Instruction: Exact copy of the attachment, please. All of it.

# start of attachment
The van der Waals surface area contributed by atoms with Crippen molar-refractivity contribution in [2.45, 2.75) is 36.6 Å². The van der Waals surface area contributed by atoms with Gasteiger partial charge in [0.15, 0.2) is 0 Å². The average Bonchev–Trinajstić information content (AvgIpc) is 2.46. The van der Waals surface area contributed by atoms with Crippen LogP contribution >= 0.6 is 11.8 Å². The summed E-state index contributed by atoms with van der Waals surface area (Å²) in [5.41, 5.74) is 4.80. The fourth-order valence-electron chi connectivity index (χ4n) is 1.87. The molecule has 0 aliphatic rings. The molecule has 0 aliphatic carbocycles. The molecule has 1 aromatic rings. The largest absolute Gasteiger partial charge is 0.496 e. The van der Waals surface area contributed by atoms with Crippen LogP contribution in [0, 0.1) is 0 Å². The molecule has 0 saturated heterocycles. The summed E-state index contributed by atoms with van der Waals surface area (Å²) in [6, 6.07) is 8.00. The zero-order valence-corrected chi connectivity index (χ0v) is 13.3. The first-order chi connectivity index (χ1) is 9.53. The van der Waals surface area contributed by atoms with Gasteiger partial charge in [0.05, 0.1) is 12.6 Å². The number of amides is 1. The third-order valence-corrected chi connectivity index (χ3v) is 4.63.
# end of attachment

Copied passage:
The van der Waals surface area contributed by atoms with Crippen molar-refractivity contribution in [2.45, 2.75) is 36.6 Å². The van der Waals surface area contributed by atoms with Gasteiger partial charge in [0.15, 0.2) is 0 Å². The average Bonchev–Trinajstić information content (AvgIpc) is 2.46. The van der Waals surface area contributed by atoms with Crippen LogP contribution >= 0.6 is 11.8 Å². The summed E-state index contributed by atoms with van der Waals surface area (Å²) in [5.41, 5.74) is 4.80. The fourth-order valence-electron chi connectivity index (χ4n) is 1.87. The molecule has 0 aliphatic rings. The molecule has 0 aliphatic carbocycles. The molecule has 1 aromatic rings. The largest absolute Gasteiger partial charge is 0.496 e. The van der Waals surface area contributed by atoms with Crippen LogP contribution in [0, 0.1) is 0 Å². The molecule has 0 saturated heterocycles. The summed E-state index contributed by atoms with van der Waals surface area (Å²) in [6, 6.07) is 8.00. The zero-order valence-corrected chi connectivity index (χ0v) is 13.3. The first-order chi connectivity index (χ1) is 9.53. The van der Waals surface area contributed by atoms with Gasteiger partial charge in [0.05, 0.1) is 12.6 Å². The number of amides is 1. The third-order valence-corrected chi connectivity index (χ3v) is 4.63.